After the smoke cleared, Zach took stock of his surroundings. The pressure gauges showed no obvious malfunction, though he always had to be wary of bugs in the sensing software – no matter how much the programming disciplines advanced, there was always a bug lying in wait to ruin your weekend. He checked the monitor below, and tried not to get his hopes up at the words “Test completed successfully,” green and flashing in a non-offensive font. At least they didn’t use Comic Sans, Zach mused, this is a scientific establishment, not a lemonade stand.
Still actively tamping down his excitement, Zach entered the retraction command for the lead shield between him and the observation area. Theory said it wasn’t necessary – the inch-thick safety glass should have been more than sufficient for this experiment – but OSHA had different ideas of necessary than the scientific establishment. With several loud clunks and the whine of a motor, the heavy shielding began to retract, glacially creeping up towards the ceiling. Up, not down – if the motor failed, they needed to rely on gravity to keep the shield deployed rather than cause it to retract. Had it come from the floor, they could have used a hydraulic system and saved a few thousand dollars of the taxpayer’s money, but no amount of historical data would overcome the desires of regulators with a paycheck from a subcontractor with a manufacturing subsidiary.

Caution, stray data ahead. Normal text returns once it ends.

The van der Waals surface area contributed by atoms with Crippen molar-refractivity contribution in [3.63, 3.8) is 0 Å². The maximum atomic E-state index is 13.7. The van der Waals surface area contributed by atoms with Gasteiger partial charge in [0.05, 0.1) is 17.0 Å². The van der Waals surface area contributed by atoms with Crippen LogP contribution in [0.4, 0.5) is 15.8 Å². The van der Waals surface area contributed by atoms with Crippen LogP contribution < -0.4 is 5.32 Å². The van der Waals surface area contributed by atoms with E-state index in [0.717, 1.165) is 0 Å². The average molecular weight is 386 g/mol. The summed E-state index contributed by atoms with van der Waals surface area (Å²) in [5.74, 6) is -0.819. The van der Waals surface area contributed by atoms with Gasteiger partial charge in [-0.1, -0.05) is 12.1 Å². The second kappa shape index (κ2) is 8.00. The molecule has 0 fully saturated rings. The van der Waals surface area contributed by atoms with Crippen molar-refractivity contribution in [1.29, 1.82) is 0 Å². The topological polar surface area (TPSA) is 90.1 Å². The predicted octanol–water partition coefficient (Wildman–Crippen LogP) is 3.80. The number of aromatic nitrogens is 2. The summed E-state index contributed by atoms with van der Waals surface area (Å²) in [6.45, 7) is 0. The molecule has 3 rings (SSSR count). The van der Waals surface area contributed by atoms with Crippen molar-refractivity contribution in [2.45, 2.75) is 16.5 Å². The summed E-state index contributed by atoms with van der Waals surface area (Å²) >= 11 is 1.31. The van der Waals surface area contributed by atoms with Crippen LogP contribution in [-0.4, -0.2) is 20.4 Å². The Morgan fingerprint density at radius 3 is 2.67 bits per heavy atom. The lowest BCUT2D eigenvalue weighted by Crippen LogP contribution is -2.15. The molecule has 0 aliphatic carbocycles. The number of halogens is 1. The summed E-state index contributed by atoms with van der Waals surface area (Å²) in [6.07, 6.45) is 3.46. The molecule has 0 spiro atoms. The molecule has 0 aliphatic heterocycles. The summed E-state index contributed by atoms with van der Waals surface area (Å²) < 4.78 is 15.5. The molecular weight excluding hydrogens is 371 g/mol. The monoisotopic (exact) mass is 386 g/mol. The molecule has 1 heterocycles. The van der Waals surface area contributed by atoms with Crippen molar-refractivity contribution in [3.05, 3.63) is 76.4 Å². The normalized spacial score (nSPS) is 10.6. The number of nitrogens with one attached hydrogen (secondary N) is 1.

Zach checked the lab log, making a few notations marking the time and parameters of the experiment. So much time wasted already on a pipe dream. How long are we going to beat our heads against this? He idly flipped through the prior entries in the book. Hundreds of tests, thousands of parameter changes, and no results. Increase frequency here, decrease ionization there, perform this experiment in a vacuum, perform this one in a magnetic field, and still they were no closer to developing the theorized element. Elerium-115 - or Ununpentium in the uninventive language of the IUPAC, which refused to name an element based on a reference to an obscure science fiction video game - was supposed to be some kind of energy panacea, doing for society what the vaporous cold fusion of decades prior was believed to have made possible. Cold fusion had of course never proven fruitful, researchers never able to cross the break-even point of energy generation. Of course there were still those researches spending time with the now-fringe idea, but they didn’t get as much funding as they used to.
Many scholars pointed to cold fusion as a cautionary tale against cure-alls, calling the current quest a pursuit of energetic snake oil. Zach didn’t think they were very far off in their estimation, but as a lowly doctoral student he had to do as he was told, or else he might lose his research fellowship and the associated funding. With most of the funding coming from an oblivious government, the department used this lab as a cash-cow – and also a convenient way to dispose of mouthy physics students. Sure, I probably shouldn’t have spoken out so strongly against string theory, but it’s codified voodoo! Zach kicked himself yet again, doodling on a notepad to distract himself.
Due to the height of the console, it took a minute for the lab to be visible from an observer in the laboratory chair. It was the soft green glow that caught his attention first, his eyes snapping to the window with magnetic force. No fucking way. He quickly flipped through the prior experiments, and searched through the more exhaustive logs in the lab’s database, but none mentioned any kind of emission on the visible spectrum. He looked up, still disbelieving as the shield finished its slow climb to the heavens, and saw the glowing green lump sitting upon the concrete pedestal in the test chamber. No. Fucking. Way.